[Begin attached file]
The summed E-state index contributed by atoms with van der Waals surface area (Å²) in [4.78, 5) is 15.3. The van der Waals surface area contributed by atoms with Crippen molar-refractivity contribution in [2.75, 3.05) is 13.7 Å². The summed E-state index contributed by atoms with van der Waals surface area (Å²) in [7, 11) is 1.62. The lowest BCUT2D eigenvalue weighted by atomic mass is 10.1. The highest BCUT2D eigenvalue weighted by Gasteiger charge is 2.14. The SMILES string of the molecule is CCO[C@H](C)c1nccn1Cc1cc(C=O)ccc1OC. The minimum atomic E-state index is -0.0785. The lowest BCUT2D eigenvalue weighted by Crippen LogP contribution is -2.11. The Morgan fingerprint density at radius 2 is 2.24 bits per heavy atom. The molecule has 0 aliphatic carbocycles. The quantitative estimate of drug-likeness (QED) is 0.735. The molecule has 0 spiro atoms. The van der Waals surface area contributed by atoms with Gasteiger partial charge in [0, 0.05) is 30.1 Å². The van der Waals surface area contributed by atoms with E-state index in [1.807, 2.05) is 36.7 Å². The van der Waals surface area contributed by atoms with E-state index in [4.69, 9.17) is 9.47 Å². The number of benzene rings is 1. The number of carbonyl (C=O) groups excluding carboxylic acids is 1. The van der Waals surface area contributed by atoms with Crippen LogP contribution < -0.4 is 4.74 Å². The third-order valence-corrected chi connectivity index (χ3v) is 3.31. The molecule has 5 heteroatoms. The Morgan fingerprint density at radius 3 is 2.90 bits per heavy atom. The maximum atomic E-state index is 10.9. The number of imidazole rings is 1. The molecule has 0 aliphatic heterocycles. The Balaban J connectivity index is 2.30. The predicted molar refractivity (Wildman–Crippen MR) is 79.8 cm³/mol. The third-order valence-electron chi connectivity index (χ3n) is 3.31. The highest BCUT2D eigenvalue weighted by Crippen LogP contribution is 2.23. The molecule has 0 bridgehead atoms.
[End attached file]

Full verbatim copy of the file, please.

The summed E-state index contributed by atoms with van der Waals surface area (Å²) in [4.78, 5) is 15.3. The van der Waals surface area contributed by atoms with Crippen molar-refractivity contribution in [2.75, 3.05) is 13.7 Å². The summed E-state index contributed by atoms with van der Waals surface area (Å²) in [7, 11) is 1.62. The lowest BCUT2D eigenvalue weighted by atomic mass is 10.1. The highest BCUT2D eigenvalue weighted by Gasteiger charge is 2.14. The SMILES string of the molecule is CCO[C@H](C)c1nccn1Cc1cc(C=O)ccc1OC. The minimum atomic E-state index is -0.0785. The lowest BCUT2D eigenvalue weighted by Crippen LogP contribution is -2.11. The Morgan fingerprint density at radius 2 is 2.24 bits per heavy atom. The molecule has 0 aliphatic carbocycles. The quantitative estimate of drug-likeness (QED) is 0.735. The molecule has 0 spiro atoms. The van der Waals surface area contributed by atoms with Gasteiger partial charge in [0, 0.05) is 30.1 Å². The van der Waals surface area contributed by atoms with E-state index in [1.807, 2.05) is 36.7 Å². The van der Waals surface area contributed by atoms with E-state index in [4.69, 9.17) is 9.47 Å². The number of benzene rings is 1. The number of carbonyl (C=O) groups excluding carboxylic acids is 1. The van der Waals surface area contributed by atoms with Crippen LogP contribution < -0.4 is 4.74 Å². The third-order valence-corrected chi connectivity index (χ3v) is 3.31. The molecule has 5 heteroatoms. The Morgan fingerprint density at radius 3 is 2.90 bits per heavy atom. The maximum atomic E-state index is 10.9. The number of imidazole rings is 1. The molecule has 0 aliphatic heterocycles. The Balaban J connectivity index is 2.30. The predicted molar refractivity (Wildman–Crippen MR) is 79.8 cm³/mol. The third-order valence-electron chi connectivity index (χ3n) is 3.31. The highest BCUT2D eigenvalue weighted by Crippen LogP contribution is 2.23. The molecule has 0 bridgehead atoms.